Finance

ViewPoint – Mittelstand tax changes are disturbing

Photo by Gurol Dinneden/iStock / Getty Images
Photo by Gurol Dinneden/iStock / Getty Images

At the end of last year, the German Federal Constitutional Court declared that certain rules regarding the exemption of family businesses from inheritance tax are unconstitutional. Families are worried about the potential changes. Are they right to be? Broadly, no. But on some of the details, yes.

The background is that Germany currently has very favourable tax laws concerning the transfer of family business assets to the next generation. For example, if a limited partnership is valued at €10m and it is transferred as a gift to a son or daughter then only 15% of that is subject to tax. The actual tax amount without exemptions and other corrections is just €285,000, or 19% of €1.5m. So in reality the tax rate is just 2.85%.

In December Gemany’s top court said that this rate is too low, and has to change. The government has until June 30, 2016 to come up with a new system. The worst case scenario is that the government fails to come up with a new law, and the inheritance tax relief for family businesses is abolished.

When it is eventually passed the new law could be back-dated to 2009, although most experts doubt this and reckon it will come into force from December 2014.

It is possible that Germany’s family-owned businesses, which of course form the bedrock of its economy, could be damaged. But in reality things are not as bad as they might seem. Lawmakers are aware of the risks. The state secretary in the ministry of finance, Michael Meister, has said the federal government will always adhere to the inheritance privileges for corporations. He said the court has “merely objected to certain aspects of the existing rules”. The majority of voters are also in favour of the family business exemption.

In fact, the present exemptions for business assets (Betriebsvermögen) of family businesses are in principle accepted by the court, and only certain details have to be changed. Although the situation is not catastrophic, family businesses are rightly worried about the implications of the court’s decision.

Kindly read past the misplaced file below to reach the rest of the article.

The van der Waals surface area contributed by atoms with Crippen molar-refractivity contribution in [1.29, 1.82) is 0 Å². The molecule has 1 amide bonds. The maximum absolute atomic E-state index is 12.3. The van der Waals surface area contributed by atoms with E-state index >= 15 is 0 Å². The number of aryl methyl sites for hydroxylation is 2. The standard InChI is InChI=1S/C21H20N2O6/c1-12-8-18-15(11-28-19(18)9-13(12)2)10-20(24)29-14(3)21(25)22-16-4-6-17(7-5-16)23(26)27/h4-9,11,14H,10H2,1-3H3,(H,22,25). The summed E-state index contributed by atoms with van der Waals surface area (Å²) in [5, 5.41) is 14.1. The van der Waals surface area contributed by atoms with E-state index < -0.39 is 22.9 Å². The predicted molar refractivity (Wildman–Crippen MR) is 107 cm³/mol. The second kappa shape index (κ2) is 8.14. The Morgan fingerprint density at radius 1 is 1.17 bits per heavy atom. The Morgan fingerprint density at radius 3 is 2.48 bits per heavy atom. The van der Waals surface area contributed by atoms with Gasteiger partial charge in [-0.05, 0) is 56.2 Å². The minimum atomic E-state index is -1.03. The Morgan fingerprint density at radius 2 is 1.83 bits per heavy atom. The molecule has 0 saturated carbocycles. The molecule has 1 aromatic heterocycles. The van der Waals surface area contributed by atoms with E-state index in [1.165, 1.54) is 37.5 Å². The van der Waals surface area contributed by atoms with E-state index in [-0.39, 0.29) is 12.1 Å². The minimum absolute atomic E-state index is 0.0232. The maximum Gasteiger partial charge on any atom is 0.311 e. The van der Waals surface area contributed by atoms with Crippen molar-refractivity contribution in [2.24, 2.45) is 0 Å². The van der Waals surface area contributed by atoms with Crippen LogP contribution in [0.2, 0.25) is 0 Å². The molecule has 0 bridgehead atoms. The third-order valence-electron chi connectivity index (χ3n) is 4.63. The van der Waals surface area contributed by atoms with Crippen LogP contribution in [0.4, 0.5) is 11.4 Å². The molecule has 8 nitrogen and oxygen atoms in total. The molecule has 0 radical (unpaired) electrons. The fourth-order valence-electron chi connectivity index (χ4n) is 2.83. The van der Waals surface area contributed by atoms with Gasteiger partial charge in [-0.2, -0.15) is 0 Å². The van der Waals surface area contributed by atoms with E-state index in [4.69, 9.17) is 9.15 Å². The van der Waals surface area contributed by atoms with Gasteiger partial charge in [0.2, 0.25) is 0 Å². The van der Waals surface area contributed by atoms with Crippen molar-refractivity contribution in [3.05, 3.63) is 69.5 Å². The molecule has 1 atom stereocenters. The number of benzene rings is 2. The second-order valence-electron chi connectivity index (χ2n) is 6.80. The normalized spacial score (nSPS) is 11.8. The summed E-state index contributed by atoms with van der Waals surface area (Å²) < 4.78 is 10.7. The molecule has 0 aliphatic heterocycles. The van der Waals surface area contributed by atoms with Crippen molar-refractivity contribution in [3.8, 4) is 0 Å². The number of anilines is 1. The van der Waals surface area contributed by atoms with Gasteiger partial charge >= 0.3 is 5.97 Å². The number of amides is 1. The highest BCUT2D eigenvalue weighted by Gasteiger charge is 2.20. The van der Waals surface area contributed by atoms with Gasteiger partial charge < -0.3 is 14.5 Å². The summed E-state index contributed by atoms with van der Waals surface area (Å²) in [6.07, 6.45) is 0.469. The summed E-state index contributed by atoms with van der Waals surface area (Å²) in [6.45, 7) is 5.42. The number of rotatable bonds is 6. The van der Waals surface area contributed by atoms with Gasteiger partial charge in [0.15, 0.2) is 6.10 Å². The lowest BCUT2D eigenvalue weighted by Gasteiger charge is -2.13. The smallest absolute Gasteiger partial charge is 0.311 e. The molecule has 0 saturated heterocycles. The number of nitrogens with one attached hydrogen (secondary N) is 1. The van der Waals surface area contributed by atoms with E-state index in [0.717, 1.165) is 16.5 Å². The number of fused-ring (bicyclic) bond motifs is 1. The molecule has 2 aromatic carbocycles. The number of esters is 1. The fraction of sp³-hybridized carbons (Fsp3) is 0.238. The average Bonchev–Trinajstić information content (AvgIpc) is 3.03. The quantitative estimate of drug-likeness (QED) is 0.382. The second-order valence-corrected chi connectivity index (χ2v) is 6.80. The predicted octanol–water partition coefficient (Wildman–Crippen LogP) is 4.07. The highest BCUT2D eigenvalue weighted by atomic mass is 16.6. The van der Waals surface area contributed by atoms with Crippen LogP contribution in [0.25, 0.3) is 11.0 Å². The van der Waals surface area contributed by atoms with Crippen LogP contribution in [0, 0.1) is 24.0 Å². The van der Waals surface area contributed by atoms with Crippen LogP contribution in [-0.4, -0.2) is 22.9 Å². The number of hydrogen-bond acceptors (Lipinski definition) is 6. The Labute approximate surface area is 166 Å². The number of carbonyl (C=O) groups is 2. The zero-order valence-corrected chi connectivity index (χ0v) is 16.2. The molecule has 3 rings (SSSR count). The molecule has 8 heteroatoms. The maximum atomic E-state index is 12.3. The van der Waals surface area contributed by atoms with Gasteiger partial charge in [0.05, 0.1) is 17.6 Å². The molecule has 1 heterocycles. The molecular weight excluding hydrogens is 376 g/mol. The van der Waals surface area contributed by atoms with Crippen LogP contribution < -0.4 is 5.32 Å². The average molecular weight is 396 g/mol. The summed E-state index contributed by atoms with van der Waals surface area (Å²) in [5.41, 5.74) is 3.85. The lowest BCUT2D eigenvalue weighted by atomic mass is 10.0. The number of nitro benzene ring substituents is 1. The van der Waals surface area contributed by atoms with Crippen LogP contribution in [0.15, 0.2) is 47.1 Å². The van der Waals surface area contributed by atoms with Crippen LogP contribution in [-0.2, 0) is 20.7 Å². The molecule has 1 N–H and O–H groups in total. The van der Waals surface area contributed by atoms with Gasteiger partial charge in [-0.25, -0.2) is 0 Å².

For example, the proposed new regime will say that to qualify for exemptions the company cannot be sold for five years, and a minimum of 80% of wages and salaries of the staff in the business must be paid in every year of a five-year period for the business to qualify.

Another point is that so-called administrative assets (Verwaltungsvermögen), which include land and buildings rented to an outsider, shares, bonds and cash should not be more than 50% of the business assets, or tax advantages will be lost.

What this means for small business, ie those employing a maximum of 20 employees, is that they will have to produce more documentation to satisfy the tax authorities.

Big family businesses will also be audited in much more detail, and exemptions will be allowed on a case-by-case basis. There are still lots of areas to be discussed, but what we know so far has led family businesses to be concerned that the new regime will be onerous.

Whatever the implications of the court’s decision there is little doubt that its ruling will become the central political point for family businesses in Germany in the next few years.

As Ulrich Grillo,  president of the Federation of German Industries, said: “Politicians must keep their promise to  protect generational change at family companies. Anything else endangers investments and jobs.” A heavy-handed approach by lawmakers risks damaging a sector that has been built up over generations, and fracturing Germany’s economic backbone.

Dieter Schmidt, is a senior partner in the accountancy firm HLB Treumerkur Dr. Schmidt und Partner KG. He advises many Germany’s family-owned businesses, as well as running his own family business, which is now in its second generation of ownership.

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